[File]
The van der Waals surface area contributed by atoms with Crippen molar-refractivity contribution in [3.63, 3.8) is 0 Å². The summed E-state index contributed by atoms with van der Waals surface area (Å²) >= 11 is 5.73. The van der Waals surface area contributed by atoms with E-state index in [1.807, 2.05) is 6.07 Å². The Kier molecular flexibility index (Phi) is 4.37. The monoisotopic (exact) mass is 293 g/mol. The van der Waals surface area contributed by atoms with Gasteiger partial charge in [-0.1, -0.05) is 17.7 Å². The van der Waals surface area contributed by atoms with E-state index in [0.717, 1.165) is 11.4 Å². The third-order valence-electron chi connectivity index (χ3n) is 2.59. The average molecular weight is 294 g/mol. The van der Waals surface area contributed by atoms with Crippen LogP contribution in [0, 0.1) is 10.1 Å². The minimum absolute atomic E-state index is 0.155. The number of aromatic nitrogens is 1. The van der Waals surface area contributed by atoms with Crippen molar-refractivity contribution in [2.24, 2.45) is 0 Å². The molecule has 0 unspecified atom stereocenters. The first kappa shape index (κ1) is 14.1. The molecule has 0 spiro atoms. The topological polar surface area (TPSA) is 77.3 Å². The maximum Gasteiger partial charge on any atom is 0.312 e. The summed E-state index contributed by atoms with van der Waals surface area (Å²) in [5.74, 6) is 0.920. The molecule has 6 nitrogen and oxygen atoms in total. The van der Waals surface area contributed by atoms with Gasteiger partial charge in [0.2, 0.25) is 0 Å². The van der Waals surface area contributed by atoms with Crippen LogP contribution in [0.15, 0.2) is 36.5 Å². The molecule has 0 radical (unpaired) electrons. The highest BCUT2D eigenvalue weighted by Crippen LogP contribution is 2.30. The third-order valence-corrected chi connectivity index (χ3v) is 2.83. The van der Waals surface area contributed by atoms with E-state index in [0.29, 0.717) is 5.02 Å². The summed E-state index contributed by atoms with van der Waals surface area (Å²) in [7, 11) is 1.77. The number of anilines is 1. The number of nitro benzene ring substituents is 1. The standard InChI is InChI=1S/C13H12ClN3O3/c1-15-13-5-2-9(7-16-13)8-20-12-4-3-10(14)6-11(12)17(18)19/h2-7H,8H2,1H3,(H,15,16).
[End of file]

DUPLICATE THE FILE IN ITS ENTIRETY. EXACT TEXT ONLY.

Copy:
The van der Waals surface area contributed by atoms with Crippen molar-refractivity contribution in [3.63, 3.8) is 0 Å². The summed E-state index contributed by atoms with van der Waals surface area (Å²) >= 11 is 5.73. The van der Waals surface area contributed by atoms with E-state index in [1.807, 2.05) is 6.07 Å². The Kier molecular flexibility index (Phi) is 4.37. The monoisotopic (exact) mass is 293 g/mol. The van der Waals surface area contributed by atoms with Gasteiger partial charge in [-0.1, -0.05) is 17.7 Å². The van der Waals surface area contributed by atoms with E-state index in [0.717, 1.165) is 11.4 Å². The third-order valence-electron chi connectivity index (χ3n) is 2.59. The average molecular weight is 294 g/mol. The van der Waals surface area contributed by atoms with Crippen LogP contribution in [0, 0.1) is 10.1 Å². The minimum absolute atomic E-state index is 0.155. The number of aromatic nitrogens is 1. The van der Waals surface area contributed by atoms with Crippen molar-refractivity contribution in [2.24, 2.45) is 0 Å². The molecule has 0 unspecified atom stereocenters. The first kappa shape index (κ1) is 14.1. The molecule has 0 spiro atoms. The topological polar surface area (TPSA) is 77.3 Å². The maximum Gasteiger partial charge on any atom is 0.312 e. The summed E-state index contributed by atoms with van der Waals surface area (Å²) in [5.74, 6) is 0.920. The molecule has 6 nitrogen and oxygen atoms in total. The van der Waals surface area contributed by atoms with Gasteiger partial charge in [0.2, 0.25) is 0 Å². The van der Waals surface area contributed by atoms with Crippen LogP contribution in [0.15, 0.2) is 36.5 Å². The molecule has 0 radical (unpaired) electrons. The highest BCUT2D eigenvalue weighted by Crippen LogP contribution is 2.30. The third-order valence-corrected chi connectivity index (χ3v) is 2.83. The van der Waals surface area contributed by atoms with E-state index in [0.29, 0.717) is 5.02 Å². The summed E-state index contributed by atoms with van der Waals surface area (Å²) in [7, 11) is 1.77. The number of anilines is 1. The number of nitro benzene ring substituents is 1. The standard InChI is InChI=1S/C13H12ClN3O3/c1-15-13-5-2-9(7-16-13)8-20-12-4-3-10(14)6-11(12)17(18)19/h2-7H,8H2,1H3,(H,15,16).